On Tuesday, all eyes will be on First Lady Michelle Obama.
Much like at last week's RNC, when Mitt Romney's wife Ann Romney kicked off the Convention with a moving address about her husband, Night 1 of the Democratic National Convention will be all about women, and Michelle Obama will steal the spotlight.
The first lady will deliver her speech sometime after 10:30 p.m. before a national prime-time television audience. President Obama will be watching from afar; he's staying in Washington with daughters Sasha and Malia, who begin school this week. "I hope they watch [my speech] at home. But if there's homework, I'm not going to get too upset about that," Michelle told Entertainment Tonight.
"We have always structured our lives where our kids come first and their involvement in politics is at their own discretion. They're living normal teenage lives and that's exactly how Barack and I would want it," she said.
As for what to expect from the First Lady's remarks, Politico reports that Michelle won't be taking on the GOP in her speech. "[W]hen Mrs. Obama addresses the convention tonight, her message will not be notably different from Mrs. Romney's in Tampa, where the GOP met last week. She will try to illuminate her husband as president, explaining why he made certain decisions as president, what drives him and how he sees the next four years evolving."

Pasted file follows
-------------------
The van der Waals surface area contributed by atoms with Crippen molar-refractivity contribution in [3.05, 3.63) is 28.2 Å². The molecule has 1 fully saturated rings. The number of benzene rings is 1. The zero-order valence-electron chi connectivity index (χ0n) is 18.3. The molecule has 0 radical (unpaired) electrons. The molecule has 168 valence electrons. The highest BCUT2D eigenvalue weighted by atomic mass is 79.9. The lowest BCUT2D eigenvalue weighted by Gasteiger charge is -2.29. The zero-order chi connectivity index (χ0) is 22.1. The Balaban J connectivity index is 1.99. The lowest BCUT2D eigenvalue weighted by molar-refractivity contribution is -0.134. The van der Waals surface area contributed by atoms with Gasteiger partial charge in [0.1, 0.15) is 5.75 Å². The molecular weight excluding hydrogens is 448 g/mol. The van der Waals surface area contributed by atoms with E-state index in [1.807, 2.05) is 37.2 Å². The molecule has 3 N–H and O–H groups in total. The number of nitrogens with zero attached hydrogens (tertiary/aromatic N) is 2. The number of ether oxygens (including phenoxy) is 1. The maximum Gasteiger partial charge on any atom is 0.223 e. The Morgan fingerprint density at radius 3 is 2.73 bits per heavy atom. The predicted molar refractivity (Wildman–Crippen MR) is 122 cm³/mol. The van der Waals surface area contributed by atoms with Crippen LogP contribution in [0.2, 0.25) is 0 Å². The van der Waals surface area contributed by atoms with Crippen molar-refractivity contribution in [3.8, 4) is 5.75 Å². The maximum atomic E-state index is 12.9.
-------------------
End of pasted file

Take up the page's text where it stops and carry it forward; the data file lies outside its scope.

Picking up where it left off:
Michelle is likely to focus on President Obama's personal side, including Barack's childhood and his grandmother's struggles in a male-dominated career. In a bid to appeal to young people and present the Obamas as distinctly more "average" than the Romneys, she is also likely to discuss how the couple's college loans combined were more than their mortgage.
Michelle has emerged as the centerpiece of President Obama's reelection campaign, particularly as Obama tries to hold onto women voters, a group he held back in 2008. During her first term in the White House, Michelle has taken up childhood obesity and supporting military families as her primary causes, but she's weighed in on a number of other core issues to the campaign. Since May 2011, she's appeared at 77 fundraisers, an average of five per month, and her events draw thousands in the audience.
For full coverage of Michelle Obama's speech, including real-time analysis and updates, see here.